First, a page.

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Darden MBAs Launch Matchmaking Platform For MBAs, Recruiters

Darden MBAs Sarah Rumbaugh and Zach Mayo - photo by Andrew Shurtleff

Darden MBAs Sarah Rumbaugh and Zach Mayo – photo by Andrew Shurtleff

Sarah Rumbaugh went into business school at Darden and came out a matchmaker: between MBA students and recruiters. Rumbaugh and her fellow Darden MBA 2015 graduate Zach Mayo today launched RelishMBA, an online service aiming to transform the way MBA students connect with employers – to the benefit of both.

“It’s almost like Match.com or eHarmony,” Rumbaugh says. “Our mission is really to streamline this hectic, long and complex marketing and sales process called MBA recruiting.”

Rumbaugh, 27, likens recruiting to “an eight-month courtship,” but for MBA students this is a relationship characterized not by candle-lit dinners and snuggling on the couch, but by marathon company-research sessions and furious, incessant networking.

“The recruiting starts even before the MBA program starts,” Rumbaugh says.“Once you’re in your MBA, you really are spending just as much time recruiting as you are on your academics.

“It’s not that top MBAs won’t get hired. They will. Top MBAs will get a good job. Placement is very high at the top schools. The problem is a lot of money is spent, it’s very time consuming, it’s crowded and competitive and inefficient.”


RelishMBA lets students and employers build profiles, search using filters, and arrange dates to get to know each other better.

“Plus,” says Rumbaugh, “we have a matching algorithm, recommending the best fit options.”

MBA candidates can use the dashboard-based service for free, regardless of whether their school has signed on, and fees from participating employers will provide the revenue, Rumbaugh says.

BobBrunerOutgoing Darden Dean Bob Bruner says he has only basic familiarity with the MBAs’ startup, but in general, “there remain enormous opportunities to improve the efficiency and effectiveness of MBA recruiting. It is yet today a matchmaking process and it’s extraordinarily expensive for the companies who recruit MBAs.”


Darden goes to great lengths to facilitate recruiting, but the process leaves a major gap, Bruner says. “We make available interviewing systems, and visits, and facilities. We have opportunities to make known to recruiters our talent base in each graduating class. And yet so much of what constitutes a very good fit is discovered at the personal level, and there’s always an element of surprise for the recruiters and the students themselves.

“Improvements in transparency and connectivity will definitely improve the functioning of the recruitment system . . . not merely in the reduction in cost but in the effectiveness, the improvement in the matches themselves.”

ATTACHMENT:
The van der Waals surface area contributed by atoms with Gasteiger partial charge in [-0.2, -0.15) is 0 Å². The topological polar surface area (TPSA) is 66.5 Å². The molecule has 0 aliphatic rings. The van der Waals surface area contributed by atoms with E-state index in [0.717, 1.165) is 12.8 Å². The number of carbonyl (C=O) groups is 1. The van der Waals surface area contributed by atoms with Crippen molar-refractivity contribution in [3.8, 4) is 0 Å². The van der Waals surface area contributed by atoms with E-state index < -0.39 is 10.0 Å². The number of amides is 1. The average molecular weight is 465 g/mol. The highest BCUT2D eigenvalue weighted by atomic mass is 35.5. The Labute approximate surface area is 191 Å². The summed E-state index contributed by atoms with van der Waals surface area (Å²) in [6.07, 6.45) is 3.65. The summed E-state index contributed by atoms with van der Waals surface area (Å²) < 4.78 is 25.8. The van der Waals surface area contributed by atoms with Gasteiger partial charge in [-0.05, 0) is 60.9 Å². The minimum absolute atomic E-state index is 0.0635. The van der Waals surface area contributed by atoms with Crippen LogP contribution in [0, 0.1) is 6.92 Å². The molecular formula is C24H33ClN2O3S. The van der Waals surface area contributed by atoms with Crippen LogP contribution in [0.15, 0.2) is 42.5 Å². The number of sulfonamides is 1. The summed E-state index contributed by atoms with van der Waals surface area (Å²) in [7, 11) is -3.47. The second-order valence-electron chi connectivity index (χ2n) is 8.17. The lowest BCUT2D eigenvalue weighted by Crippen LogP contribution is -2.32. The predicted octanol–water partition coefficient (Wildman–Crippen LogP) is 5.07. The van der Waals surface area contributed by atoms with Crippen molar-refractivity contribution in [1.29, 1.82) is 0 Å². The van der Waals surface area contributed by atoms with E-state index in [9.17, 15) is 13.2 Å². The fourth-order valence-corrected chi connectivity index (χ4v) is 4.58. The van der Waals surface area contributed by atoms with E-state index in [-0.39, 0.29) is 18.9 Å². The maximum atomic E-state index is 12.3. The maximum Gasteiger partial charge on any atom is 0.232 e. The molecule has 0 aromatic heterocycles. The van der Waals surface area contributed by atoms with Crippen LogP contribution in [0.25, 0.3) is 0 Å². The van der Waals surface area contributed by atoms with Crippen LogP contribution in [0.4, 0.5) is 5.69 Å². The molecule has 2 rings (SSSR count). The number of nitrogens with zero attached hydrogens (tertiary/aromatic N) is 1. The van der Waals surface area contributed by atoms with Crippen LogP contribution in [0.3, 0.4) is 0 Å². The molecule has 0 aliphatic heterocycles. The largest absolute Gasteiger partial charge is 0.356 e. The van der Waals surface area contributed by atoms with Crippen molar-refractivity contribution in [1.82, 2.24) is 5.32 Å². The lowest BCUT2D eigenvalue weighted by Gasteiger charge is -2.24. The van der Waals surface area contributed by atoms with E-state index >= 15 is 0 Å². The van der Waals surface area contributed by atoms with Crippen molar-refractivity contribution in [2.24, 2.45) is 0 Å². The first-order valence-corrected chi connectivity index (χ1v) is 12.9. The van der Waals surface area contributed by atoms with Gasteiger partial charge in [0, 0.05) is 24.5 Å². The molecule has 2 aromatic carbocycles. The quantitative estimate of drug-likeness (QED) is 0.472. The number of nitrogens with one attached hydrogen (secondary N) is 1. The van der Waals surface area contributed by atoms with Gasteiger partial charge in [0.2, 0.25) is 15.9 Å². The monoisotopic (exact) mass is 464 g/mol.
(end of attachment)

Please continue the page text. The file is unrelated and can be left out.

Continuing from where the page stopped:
Rumbaugh, RelishMBA’s CEO, and Mayo, the COO, are targeting about 25 schools, and using student clubs and school careers offices to bring schools on board. They’re going to conferences, and will sit on a panel this week at the Forte MBA Women’s Leadership Conference at the Georgetown McDonough School of Business.

RelishMBA is intended to broaden choices for both students and employers, providing an information-sharing platform between MBA candidates and companies that don’t recruit on campus, including startups, as well as companies that do.

As with online dating services, potential mates – MBA students and employers – post profiles on the website, and use their dashboard to manage their recruiting process. Employers can provide across-the-board content to students from many MBA programs, and also customize their brand to specific schools. While major employers pay annual fees, startups and non-profits will get an initial free pass, but pay a fee for hiring an MBA via the service. “We won’t start approaching potential startup company customers until closer to the end of the summer because they operate on a later timeline in the MBA recruiting process,” Rumbaugh says.


MBA candidates can flow their LinkedIn data into their profile, then use the dashboard to organize all their recruiting activities, access their schools’ recruitment-related information and tools, and track their interactions with recruiters and alumni. Students can pull up employers’ profiles via filtered searches that identify appropriate job-search targets by industry, roles available, company size, types of position available (such as full-time, and internships), recruiting presence (on or off campus), and location. They can access company briefings in advance of recruiter visits to campus. They can “follow” companies and receive notifications.

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